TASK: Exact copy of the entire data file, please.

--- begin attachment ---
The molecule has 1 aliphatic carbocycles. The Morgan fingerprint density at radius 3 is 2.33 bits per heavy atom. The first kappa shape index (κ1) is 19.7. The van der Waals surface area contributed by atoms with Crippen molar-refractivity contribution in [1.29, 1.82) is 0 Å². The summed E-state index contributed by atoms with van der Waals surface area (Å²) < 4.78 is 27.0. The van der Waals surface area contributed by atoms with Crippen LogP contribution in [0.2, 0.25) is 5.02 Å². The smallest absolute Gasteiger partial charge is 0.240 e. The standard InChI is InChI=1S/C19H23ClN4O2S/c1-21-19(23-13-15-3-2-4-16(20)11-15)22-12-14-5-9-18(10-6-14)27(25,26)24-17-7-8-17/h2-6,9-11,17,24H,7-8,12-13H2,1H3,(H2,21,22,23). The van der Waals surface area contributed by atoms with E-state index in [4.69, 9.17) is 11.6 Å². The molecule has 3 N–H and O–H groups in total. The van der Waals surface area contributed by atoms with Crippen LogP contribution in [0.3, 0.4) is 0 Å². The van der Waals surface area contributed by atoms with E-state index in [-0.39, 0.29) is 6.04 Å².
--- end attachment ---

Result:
The molecule has 1 aliphatic carbocycles. The Morgan fingerprint density at radius 3 is 2.33 bits per heavy atom. The first kappa shape index (κ1) is 19.7. The van der Waals surface area contributed by atoms with Crippen molar-refractivity contribution in [1.29, 1.82) is 0 Å². The summed E-state index contributed by atoms with van der Waals surface area (Å²) < 4.78 is 27.0. The van der Waals surface area contributed by atoms with Crippen LogP contribution in [0.2, 0.25) is 5.02 Å². The smallest absolute Gasteiger partial charge is 0.240 e. The standard InChI is InChI=1S/C19H23ClN4O2S/c1-21-19(23-13-15-3-2-4-16(20)11-15)22-12-14-5-9-18(10-6-14)27(25,26)24-17-7-8-17/h2-6,9-11,17,24H,7-8,12-13H2,1H3,(H2,21,22,23). The van der Waals surface area contributed by atoms with E-state index in [4.69, 9.17) is 11.6 Å². The molecule has 3 N–H and O–H groups in total. The van der Waals surface area contributed by atoms with Crippen LogP contribution in [0.3, 0.4) is 0 Å². The van der Waals surface area contributed by atoms with E-state index in [-0.39, 0.29) is 6.04 Å².